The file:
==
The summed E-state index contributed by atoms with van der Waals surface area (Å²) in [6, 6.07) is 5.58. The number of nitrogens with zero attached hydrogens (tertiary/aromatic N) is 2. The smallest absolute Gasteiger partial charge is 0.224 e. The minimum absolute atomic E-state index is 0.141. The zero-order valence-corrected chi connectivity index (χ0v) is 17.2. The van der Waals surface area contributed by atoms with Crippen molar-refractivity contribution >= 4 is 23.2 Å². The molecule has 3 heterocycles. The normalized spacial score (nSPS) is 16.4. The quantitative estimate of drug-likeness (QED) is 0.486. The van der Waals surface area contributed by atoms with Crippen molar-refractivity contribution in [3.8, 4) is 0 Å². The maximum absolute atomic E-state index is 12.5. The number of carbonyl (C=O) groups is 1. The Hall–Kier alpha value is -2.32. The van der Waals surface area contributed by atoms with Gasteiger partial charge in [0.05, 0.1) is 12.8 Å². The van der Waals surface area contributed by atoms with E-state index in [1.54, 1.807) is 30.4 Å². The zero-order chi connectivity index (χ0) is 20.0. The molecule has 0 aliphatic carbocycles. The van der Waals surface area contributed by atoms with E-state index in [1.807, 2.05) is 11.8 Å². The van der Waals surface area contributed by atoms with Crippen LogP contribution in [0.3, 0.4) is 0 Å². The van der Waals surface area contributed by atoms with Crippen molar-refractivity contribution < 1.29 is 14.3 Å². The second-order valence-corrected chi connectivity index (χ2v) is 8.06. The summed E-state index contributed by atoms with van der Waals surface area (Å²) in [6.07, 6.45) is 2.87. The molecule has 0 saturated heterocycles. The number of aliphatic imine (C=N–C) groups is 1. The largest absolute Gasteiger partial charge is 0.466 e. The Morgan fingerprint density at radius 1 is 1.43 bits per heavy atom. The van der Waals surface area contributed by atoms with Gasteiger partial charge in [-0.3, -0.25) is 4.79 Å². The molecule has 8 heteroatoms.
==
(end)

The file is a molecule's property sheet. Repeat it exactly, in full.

The summed E-state index contributed by atoms with van der Waals surface area (Å²) in [6, 6.07) is 5.58. The number of nitrogens with zero attached hydrogens (tertiary/aromatic N) is 2. The smallest absolute Gasteiger partial charge is 0.224 e. The minimum absolute atomic E-state index is 0.141. The zero-order valence-corrected chi connectivity index (χ0v) is 17.2. The van der Waals surface area contributed by atoms with Crippen molar-refractivity contribution >= 4 is 23.2 Å². The molecule has 3 heterocycles. The normalized spacial score (nSPS) is 16.4. The quantitative estimate of drug-likeness (QED) is 0.486. The van der Waals surface area contributed by atoms with Crippen molar-refractivity contribution in [3.8, 4) is 0 Å². The maximum absolute atomic E-state index is 12.5. The number of carbonyl (C=O) groups is 1. The Hall–Kier alpha value is -2.32. The van der Waals surface area contributed by atoms with Gasteiger partial charge in [0.05, 0.1) is 12.8 Å². The van der Waals surface area contributed by atoms with E-state index in [1.54, 1.807) is 30.4 Å². The zero-order chi connectivity index (χ0) is 20.0. The molecule has 0 aliphatic carbocycles. The van der Waals surface area contributed by atoms with E-state index in [1.807, 2.05) is 11.8 Å². The van der Waals surface area contributed by atoms with Crippen LogP contribution in [0.3, 0.4) is 0 Å². The van der Waals surface area contributed by atoms with Crippen molar-refractivity contribution < 1.29 is 14.3 Å². The second-order valence-corrected chi connectivity index (χ2v) is 8.06. The summed E-state index contributed by atoms with van der Waals surface area (Å²) in [6.07, 6.45) is 2.87. The molecule has 0 saturated heterocycles. The number of aliphatic imine (C=N–C) groups is 1. The largest absolute Gasteiger partial charge is 0.466 e. The Morgan fingerprint density at radius 1 is 1.43 bits per heavy atom. The van der Waals surface area contributed by atoms with Gasteiger partial charge in [-0.3, -0.25) is 4.79 Å². The molecule has 8 heteroatoms.